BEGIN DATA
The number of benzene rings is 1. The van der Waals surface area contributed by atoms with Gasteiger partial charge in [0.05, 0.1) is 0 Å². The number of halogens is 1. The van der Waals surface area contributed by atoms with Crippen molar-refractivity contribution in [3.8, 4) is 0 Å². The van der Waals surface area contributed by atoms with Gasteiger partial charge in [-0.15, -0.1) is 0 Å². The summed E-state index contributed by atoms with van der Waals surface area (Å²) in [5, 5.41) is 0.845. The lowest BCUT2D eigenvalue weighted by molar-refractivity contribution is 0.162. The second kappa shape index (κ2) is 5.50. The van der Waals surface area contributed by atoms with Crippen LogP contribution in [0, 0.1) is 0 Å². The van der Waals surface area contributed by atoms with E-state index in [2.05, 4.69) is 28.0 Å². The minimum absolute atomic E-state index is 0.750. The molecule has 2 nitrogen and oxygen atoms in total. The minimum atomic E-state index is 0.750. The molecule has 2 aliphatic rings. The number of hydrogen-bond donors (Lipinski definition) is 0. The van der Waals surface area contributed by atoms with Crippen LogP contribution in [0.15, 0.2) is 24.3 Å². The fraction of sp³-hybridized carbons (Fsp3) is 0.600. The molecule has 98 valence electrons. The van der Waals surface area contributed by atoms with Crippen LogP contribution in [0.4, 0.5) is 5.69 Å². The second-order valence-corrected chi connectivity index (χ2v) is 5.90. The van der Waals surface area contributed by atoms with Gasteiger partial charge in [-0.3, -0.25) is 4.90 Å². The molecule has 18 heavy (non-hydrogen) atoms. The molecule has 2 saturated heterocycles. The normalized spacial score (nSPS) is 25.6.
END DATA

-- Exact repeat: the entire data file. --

The number of benzene rings is 1. The van der Waals surface area contributed by atoms with Gasteiger partial charge in [0.05, 0.1) is 0 Å². The number of halogens is 1. The van der Waals surface area contributed by atoms with Crippen molar-refractivity contribution in [3.8, 4) is 0 Å². The van der Waals surface area contributed by atoms with Gasteiger partial charge in [-0.15, -0.1) is 0 Å². The summed E-state index contributed by atoms with van der Waals surface area (Å²) in [5, 5.41) is 0.845. The lowest BCUT2D eigenvalue weighted by molar-refractivity contribution is 0.162. The second kappa shape index (κ2) is 5.50. The van der Waals surface area contributed by atoms with Crippen LogP contribution in [0, 0.1) is 0 Å². The van der Waals surface area contributed by atoms with E-state index in [2.05, 4.69) is 28.0 Å². The minimum absolute atomic E-state index is 0.750. The molecule has 2 nitrogen and oxygen atoms in total. The minimum atomic E-state index is 0.750. The molecule has 2 aliphatic rings. The number of hydrogen-bond donors (Lipinski definition) is 0. The van der Waals surface area contributed by atoms with Crippen LogP contribution in [0.15, 0.2) is 24.3 Å². The fraction of sp³-hybridized carbons (Fsp3) is 0.600. The molecule has 98 valence electrons. The van der Waals surface area contributed by atoms with Crippen LogP contribution in [0.4, 0.5) is 5.69 Å². The second-order valence-corrected chi connectivity index (χ2v) is 5.90. The van der Waals surface area contributed by atoms with Gasteiger partial charge in [-0.3, -0.25) is 4.90 Å². The molecule has 18 heavy (non-hydrogen) atoms. The molecule has 2 saturated heterocycles. The normalized spacial score (nSPS) is 25.6.